At PJ Tatler:
The tentative deal includes:
–Jackson resigning for health reasons.
–His pleading guilty to charges involving misuse of campaign funds.
–The congressman’s repayment of any contributions that were converted to personal use, such as home furnishings, improper travel or gifts.
At least some jail time would appear to be inevitable for Jackson, the son of civil-rights icon Rev. Jesse Jackson Sr. and spouse of Chicago 7th Ward Ald. Sandi Jackson.
Webb was also involved in the high-profile political plea deal for the late Dan Rostenkowski, who pleaded guilty to converting a congressional postage allowance into cash for himself. Rostenkowski got 17 months in jail but kept his $126,000-a-year pension for the rest of his life.
The onetime chairman of the powerful House Ways and Means Committee died two years ago.
Jackson’s pension for 17 years in Congress would be between 65,000 and $80,000 a year, plus health benefits. But he’s only 47 and won’t be eligible for pension payouts until 62.
Jackson’s pension is also part of the current negotiations.
Jackson easily won re-election despite being readmitted to the Mayo clinic to continue treatment for bi-polar disorder. There have been persistent reports from those who have seen the congressman that it was unlikely that his health would allow him to return to congress anyway. Jackson took a leave of absence from the House last June.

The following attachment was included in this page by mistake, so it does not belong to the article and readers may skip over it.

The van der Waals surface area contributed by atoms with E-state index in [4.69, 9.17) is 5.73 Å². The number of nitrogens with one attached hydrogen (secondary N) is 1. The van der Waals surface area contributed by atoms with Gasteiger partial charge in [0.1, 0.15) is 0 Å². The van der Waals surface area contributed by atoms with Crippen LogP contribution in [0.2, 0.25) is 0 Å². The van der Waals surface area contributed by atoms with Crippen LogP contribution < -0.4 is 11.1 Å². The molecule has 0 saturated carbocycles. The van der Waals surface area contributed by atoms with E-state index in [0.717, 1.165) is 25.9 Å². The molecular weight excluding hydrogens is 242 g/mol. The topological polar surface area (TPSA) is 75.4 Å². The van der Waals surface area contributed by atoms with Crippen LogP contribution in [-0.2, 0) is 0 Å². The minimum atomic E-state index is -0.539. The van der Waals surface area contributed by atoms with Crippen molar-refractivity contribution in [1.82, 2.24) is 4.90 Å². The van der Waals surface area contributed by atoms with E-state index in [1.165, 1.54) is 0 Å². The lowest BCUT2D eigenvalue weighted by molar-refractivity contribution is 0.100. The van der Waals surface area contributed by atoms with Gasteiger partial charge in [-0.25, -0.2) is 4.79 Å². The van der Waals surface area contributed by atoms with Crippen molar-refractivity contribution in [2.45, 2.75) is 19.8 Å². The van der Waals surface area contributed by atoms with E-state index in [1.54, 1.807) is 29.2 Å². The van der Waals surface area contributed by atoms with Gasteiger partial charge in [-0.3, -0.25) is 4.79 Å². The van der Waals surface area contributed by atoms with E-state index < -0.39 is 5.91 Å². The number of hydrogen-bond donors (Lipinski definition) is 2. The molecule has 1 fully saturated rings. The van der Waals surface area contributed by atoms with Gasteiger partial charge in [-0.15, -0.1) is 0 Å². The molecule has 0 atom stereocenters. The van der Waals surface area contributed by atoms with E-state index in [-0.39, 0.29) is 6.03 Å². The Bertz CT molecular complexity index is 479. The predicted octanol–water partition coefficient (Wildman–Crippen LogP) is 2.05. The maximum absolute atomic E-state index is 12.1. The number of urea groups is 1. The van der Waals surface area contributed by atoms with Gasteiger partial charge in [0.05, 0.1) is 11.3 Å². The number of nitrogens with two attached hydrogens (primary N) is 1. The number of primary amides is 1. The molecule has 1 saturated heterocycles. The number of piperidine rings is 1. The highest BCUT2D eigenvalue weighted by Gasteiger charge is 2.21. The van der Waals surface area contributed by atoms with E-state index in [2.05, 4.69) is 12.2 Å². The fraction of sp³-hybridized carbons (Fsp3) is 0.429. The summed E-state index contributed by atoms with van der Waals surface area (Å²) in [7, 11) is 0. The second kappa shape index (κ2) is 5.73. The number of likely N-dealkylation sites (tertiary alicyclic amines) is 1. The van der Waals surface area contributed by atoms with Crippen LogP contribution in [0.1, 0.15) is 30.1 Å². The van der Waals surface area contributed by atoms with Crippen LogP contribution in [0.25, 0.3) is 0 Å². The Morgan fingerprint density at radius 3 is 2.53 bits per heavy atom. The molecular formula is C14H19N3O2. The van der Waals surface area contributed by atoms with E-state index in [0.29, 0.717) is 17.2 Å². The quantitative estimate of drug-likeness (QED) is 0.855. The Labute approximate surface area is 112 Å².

Being nuts is not in and of itself a disqualification to political office in Chicago, of course. Witness the judge just returned to the bench by voters there whose legal defense against a couple of crimes is based on her having been "legally insane":
Hours after winning reelection, a Chicago Illinois judge faced a court on charges of assaulting a police officer, court proceedings.
The Cook County judge was reelected Tuesday despite being suspended from the bench. She appeared in court a few hours later as a defendant in a battery case that her said she should be released because his client was legally insane at the time of the assault.
Judge Cynthia Brim, 54, whose 18-year tenure was marked by controversy, told reporters as she left a court Wednesday that she was pleased with the election results on Tuesday night.
"I'm happy that people voted for me again," Brim, who was suspended from her $182,000 a year job in March, said. She was removed after a wild week in which she launched into a rambling 45 minute speech and then a day after she was accused of pushing a deputy in the Daley Center.
Shortly after being charged with misdemeanor battery, a panel of judges who oversaw her entry barred her from County Courthouse without a police escort. But neither that, nor the fact that many bar associations have recommended since 2000 that voters throw Brim from the bench, prevented her from keeping her seat on Tuesday.
How else would a Chicago judge be insane, after all?